A row has erupted between the Glasgow School of Art (GSA) and the MSPs investigating the fire that largely destroyed its famous Mackintosh Building
Scotland’s Culture, Tourism, Europe and External Relations Committee said it was ‘extremely disappointed’ by the school’s response to its findings, saying the GSA sought to undermine witness’s evidence.
It also questioned whether the school had learned any lessons since the blaze, and whether it had done enough to prevent the fire from being so damaging.
The argument centres on a report published by the panel of politicians in March, which called for a full public inquiry into the fires at the Mac in both 2014 and 2018.
Glasgow School of Art challenged this, saying the demands for an inquiry were premature. It stressed instead ‘the importance of exploring and interrogating the expertise, knowledge and credibility of all parties involved in the production of the evidence on which the recommendation is based’.
Now the culture committee has responded with a hard-hitting criticism of the school’s approach.
‘The committee is extremely disappointed that the Glasgow School of Art’s response seeks to question the credibility of the evidence provided by some of the witnesses,’ said the panel. ‘In reaching our conclusions, it is right that the committee takes evidence from a range of experts, all of whom have significant experience in their respective fields.’
Oral and written evidence raised ‘serious concerns’ about the management of the building, said the panel.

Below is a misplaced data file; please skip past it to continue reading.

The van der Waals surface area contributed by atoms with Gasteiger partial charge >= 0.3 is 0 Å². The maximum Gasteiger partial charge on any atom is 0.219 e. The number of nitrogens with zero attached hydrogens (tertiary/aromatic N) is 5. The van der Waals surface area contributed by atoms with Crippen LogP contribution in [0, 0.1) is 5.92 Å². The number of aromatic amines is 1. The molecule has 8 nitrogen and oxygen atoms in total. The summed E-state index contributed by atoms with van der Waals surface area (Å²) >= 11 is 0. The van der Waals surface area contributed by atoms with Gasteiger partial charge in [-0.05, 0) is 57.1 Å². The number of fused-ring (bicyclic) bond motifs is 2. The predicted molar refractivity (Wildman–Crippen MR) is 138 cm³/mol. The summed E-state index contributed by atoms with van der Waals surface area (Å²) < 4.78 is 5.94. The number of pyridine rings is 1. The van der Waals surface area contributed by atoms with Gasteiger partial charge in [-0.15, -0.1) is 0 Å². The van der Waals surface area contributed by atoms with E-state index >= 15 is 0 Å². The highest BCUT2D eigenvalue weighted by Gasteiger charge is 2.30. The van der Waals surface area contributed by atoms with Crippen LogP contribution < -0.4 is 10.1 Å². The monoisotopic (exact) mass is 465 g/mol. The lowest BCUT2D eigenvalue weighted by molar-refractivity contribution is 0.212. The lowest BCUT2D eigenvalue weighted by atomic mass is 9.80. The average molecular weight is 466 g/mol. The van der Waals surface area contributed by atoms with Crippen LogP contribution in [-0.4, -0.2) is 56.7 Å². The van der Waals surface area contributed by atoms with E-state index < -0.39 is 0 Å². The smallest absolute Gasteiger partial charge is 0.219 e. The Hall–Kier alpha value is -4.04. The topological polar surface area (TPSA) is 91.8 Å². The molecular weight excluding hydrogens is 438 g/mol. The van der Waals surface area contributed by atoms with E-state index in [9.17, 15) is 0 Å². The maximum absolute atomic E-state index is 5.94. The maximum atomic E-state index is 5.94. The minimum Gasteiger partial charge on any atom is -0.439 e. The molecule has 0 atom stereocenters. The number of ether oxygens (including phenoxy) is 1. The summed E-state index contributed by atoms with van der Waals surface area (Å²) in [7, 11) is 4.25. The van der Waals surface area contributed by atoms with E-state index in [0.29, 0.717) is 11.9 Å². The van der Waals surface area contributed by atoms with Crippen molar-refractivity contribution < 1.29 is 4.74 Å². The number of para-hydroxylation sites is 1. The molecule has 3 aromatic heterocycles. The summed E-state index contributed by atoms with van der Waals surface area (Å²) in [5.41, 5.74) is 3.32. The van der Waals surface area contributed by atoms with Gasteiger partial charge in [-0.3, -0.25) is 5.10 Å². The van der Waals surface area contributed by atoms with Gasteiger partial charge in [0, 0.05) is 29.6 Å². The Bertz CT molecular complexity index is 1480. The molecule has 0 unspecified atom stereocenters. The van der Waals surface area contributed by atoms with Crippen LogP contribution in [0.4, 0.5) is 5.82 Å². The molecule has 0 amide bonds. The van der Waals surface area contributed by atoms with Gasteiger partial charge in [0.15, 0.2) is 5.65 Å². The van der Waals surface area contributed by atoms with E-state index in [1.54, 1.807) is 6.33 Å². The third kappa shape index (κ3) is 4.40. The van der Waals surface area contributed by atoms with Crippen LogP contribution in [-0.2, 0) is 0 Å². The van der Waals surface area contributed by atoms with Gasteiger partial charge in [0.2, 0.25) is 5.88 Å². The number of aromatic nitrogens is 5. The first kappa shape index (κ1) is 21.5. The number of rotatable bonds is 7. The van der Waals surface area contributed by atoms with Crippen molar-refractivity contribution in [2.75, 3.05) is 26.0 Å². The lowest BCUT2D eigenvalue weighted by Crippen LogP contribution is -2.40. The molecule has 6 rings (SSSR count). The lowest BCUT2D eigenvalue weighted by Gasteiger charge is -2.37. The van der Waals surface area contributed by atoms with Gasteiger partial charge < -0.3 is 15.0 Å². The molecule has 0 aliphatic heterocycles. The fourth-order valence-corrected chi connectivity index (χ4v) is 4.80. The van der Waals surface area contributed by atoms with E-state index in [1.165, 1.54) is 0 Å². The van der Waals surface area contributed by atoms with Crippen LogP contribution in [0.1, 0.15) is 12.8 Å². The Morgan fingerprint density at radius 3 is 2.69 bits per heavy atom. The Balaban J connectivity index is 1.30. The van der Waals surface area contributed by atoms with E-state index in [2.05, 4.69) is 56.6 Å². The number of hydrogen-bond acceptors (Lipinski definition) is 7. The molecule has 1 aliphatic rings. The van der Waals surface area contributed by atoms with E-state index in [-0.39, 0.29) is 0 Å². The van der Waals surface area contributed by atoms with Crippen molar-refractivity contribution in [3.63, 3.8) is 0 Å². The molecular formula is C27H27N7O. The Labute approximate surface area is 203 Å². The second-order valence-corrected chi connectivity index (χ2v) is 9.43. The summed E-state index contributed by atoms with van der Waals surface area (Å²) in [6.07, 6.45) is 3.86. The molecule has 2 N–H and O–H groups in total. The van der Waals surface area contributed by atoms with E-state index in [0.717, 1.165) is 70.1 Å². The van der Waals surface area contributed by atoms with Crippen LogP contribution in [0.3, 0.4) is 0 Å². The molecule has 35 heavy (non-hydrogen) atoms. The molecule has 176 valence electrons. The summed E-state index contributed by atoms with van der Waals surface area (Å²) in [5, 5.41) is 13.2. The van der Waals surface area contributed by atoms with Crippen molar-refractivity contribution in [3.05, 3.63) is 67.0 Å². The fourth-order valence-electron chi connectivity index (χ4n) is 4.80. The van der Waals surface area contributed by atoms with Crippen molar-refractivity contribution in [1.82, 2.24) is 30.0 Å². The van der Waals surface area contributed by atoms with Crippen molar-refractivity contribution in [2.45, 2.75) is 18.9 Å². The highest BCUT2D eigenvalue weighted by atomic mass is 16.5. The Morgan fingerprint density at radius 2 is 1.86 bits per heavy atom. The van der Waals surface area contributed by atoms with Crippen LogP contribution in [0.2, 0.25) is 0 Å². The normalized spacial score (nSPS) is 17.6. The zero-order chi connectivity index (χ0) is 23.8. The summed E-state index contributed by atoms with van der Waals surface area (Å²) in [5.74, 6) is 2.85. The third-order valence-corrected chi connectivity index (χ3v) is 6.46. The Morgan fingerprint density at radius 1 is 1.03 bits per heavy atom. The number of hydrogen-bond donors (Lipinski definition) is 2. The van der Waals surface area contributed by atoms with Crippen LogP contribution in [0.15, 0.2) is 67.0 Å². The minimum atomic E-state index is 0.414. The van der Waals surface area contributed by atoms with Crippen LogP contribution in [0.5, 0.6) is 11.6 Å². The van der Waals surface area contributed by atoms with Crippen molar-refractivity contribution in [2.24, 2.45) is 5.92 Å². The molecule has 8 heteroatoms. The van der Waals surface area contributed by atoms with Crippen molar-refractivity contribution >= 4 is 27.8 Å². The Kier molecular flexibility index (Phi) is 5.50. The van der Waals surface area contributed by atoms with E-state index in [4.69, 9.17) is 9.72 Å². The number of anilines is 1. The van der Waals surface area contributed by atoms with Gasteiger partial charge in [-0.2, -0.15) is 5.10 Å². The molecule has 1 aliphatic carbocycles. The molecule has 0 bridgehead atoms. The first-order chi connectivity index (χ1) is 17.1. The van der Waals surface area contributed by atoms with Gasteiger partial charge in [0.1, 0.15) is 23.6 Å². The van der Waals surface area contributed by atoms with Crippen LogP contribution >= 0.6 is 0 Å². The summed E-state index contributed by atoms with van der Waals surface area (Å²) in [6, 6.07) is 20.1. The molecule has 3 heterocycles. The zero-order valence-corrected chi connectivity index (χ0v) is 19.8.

‘The committee’s focus was on learning lessons from the tragic events that have taken place at the Mackintosh building. The committee fails to see any evidence from the Glasgow School of Art’s response that lessons have been learned within the Glasgow School of Art.’
As well as criticising the school’s handling of the inquiry, the committee questioned whether it had done enough to prevent the fire from causing as much damage as it did.
‘After identifying severe risks to the building, it is arguable the GSA did not, in terms of the balance of evidence taken by this committee, do enough to safeguard the building,’ it said.
The GSA has come in for heavy criticism fire since the latest blaze. Local residents and businesses threatened legal action threatened in the aftermath, and former employee Eileen Reid told MSPs the school should step aside from the rebuild and concentrate on teaching students. The school’s director Tom Inns resigned last year.
Last October, architect Page\Park told MSPs that work to install a sprinkler system was underway when fire hit Charles Rennie Mackintosh’s 1909 landmark both in June 2018.
A government response to the culture committee’s March report is awaited.